A big picture message about change and how to meet the challenges of the time.

Local connections which give people confidence in Labour and demonstrate we are on their side.

And, from defeat then, all of that emerged.

It was not obvious at the time when the pain was raw.  There were shocks, setbacks and rows and even the death of our leader.

But on May 1 1997, five years after we were said to be finished, five years after many of us thought we were finished, we were back and Tony Blair was prime minister with a three figure majority.

I remind you of all this, not to say we should be New Labour, Old Labour, Blairite, Brownite, Blue Labour or even Pink Labour. These labels are unhelpful in what is a different era.

I remind you of what it was like then to raise your hopes that great victory can follow shocking defeat. But also to remind you that when we are honest with ourselves about our failures, and above all honest with the public about our failures, then we have shown that we can come back and we can win. We can win in 2020 if we are honest with ourselves and with the public and if we make the right decisions. If we take the right approach now, we will lay the foundations for our fightback and our next win.

How did last Friday morning feel for us? Terrible. But did you notice something else? Did you notice the seeming lack of any real joy or delight among the public that David Cameron was back?

This is not to re-run the arguments of the campaign. It is simply to say that it was not so much that he won but that we lost.

That is painful to admit. But true. So we should admit it.

We fought a good campaign. But not good enough.

We won over new support. But not enough.

We had some good ideas and some good policies which I am certain would have made this a better country than the one we will see between now and 2020.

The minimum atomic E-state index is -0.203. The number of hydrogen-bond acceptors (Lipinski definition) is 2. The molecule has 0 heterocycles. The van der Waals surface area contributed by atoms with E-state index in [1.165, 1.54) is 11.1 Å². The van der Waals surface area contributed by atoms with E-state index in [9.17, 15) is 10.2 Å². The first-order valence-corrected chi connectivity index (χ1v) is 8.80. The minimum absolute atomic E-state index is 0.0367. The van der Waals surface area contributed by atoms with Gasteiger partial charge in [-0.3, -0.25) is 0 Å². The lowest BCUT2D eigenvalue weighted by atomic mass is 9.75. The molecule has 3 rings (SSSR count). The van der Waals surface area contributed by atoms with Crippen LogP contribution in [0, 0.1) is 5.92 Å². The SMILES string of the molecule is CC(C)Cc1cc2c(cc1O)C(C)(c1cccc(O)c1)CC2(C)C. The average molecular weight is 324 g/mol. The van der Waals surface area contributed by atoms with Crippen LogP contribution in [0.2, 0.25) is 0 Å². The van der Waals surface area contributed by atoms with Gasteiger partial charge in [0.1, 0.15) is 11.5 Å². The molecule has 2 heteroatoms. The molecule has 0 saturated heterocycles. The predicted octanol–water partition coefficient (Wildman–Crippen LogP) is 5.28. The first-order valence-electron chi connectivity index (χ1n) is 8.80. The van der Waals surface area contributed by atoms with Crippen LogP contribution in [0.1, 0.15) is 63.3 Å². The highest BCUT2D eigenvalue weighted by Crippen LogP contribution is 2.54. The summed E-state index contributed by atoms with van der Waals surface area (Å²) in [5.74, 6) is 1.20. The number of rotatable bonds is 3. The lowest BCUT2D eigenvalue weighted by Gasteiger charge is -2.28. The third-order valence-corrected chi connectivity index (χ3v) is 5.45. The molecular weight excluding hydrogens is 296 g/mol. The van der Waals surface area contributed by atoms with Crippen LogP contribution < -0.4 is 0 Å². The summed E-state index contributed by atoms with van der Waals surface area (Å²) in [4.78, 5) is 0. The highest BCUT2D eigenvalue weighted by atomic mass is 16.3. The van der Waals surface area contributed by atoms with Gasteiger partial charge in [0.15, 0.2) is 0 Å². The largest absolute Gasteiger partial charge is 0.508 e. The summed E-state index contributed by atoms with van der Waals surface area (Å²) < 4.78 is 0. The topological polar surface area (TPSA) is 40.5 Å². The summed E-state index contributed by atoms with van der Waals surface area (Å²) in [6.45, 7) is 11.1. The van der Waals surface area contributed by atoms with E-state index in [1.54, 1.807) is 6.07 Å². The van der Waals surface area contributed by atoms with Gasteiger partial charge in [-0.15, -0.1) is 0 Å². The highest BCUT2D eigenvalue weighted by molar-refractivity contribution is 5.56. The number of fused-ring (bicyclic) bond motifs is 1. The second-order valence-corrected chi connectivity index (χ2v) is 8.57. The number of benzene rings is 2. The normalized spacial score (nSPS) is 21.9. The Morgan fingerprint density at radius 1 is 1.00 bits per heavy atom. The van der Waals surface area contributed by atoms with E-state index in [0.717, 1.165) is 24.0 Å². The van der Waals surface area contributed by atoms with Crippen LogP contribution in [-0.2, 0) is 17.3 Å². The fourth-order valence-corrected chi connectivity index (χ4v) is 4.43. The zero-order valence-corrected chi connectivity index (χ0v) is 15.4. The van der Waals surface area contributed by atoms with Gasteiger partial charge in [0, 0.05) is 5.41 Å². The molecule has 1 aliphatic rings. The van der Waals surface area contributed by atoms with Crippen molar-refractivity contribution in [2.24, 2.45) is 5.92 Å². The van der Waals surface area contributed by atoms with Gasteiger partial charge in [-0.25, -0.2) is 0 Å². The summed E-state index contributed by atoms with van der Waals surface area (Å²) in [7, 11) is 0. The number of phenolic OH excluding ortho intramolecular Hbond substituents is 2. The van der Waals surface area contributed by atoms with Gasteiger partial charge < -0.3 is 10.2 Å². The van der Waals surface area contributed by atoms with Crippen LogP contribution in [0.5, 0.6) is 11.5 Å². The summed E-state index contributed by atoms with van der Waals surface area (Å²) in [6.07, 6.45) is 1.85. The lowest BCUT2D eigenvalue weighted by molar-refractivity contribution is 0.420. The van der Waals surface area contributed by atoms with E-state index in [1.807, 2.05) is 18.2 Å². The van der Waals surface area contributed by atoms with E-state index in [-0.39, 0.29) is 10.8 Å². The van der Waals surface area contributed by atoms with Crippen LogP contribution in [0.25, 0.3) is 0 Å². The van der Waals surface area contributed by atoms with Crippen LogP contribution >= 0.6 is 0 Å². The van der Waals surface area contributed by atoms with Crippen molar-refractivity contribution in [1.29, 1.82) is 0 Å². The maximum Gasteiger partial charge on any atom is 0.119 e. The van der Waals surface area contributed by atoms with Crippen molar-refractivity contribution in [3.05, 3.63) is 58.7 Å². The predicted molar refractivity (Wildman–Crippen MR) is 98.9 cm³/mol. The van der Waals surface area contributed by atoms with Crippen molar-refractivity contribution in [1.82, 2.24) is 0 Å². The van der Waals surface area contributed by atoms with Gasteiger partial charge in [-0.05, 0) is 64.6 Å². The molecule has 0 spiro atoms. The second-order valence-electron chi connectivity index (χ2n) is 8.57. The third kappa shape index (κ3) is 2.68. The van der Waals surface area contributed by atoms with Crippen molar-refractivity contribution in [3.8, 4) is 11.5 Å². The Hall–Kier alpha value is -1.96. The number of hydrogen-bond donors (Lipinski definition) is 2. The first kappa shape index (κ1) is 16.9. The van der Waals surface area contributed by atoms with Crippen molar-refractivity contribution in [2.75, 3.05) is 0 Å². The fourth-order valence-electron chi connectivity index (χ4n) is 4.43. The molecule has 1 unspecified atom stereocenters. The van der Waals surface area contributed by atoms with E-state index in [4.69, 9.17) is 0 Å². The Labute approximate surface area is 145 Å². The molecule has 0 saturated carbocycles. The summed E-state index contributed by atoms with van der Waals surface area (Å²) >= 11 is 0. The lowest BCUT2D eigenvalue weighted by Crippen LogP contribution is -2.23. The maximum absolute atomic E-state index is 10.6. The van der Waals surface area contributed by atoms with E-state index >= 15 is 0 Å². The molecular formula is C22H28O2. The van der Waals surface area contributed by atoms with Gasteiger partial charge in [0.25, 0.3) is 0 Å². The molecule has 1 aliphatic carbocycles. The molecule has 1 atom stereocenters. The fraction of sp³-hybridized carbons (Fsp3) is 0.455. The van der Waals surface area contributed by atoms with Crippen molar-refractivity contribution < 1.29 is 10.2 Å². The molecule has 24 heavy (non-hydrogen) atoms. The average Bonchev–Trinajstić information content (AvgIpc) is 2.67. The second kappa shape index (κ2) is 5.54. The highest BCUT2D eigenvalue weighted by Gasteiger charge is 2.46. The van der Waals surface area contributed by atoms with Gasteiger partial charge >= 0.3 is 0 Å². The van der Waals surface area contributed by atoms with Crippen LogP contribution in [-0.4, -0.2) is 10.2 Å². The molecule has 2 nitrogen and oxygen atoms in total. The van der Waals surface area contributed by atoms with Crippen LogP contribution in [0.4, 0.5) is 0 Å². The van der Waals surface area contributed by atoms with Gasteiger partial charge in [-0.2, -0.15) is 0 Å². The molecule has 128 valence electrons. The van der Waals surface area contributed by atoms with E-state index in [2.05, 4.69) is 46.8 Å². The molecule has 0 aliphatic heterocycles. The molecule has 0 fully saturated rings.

But none of it was enough. When the undecideds finally decided they decided they did not want us in power.


We need to learn the lessons of what went wrong. There is lots of conjecture; lots of personal anecdotes; lots of commentary from people including those who are now wise after the event.

We need a forensic, honest examination of what happened which looks at and understands the results, looks at the statistics and the all the science, and hears from our party, our candidates who won and who lost but above all, the public.

I am in the process of commissioning this important work and will have to more to say on it when the details are finalised.

But there is one lesson we can and must heed right away. When it comes to elections the public are the boss. We do not question their decision. We heed it.


In modern politics so much of the attention and responsibility is on the leader and Ed took responsibility.

And now we must choose a new leader now and get the right leader, the best leader, the one who can lead us forward from September 12th so that every month, every year we are making progress to a General Election victory the country will, we believe, need more than ever.

But this defeat is also an opportunity to have a much deeper and more fundamental debate about our future than we had when Gordon took over from Tony and when Ed took over from Gordon.

The party must get the right leader. But the party must also take stock of much more than the captain on the bridge. This is also about the direction in which we steer. And that too must be a big part of the debate on which we have now embarked. 

As interim Leader, my role in the leadership election is to make sure the process is clear and the rules are followed and I will stay absolutely neutral.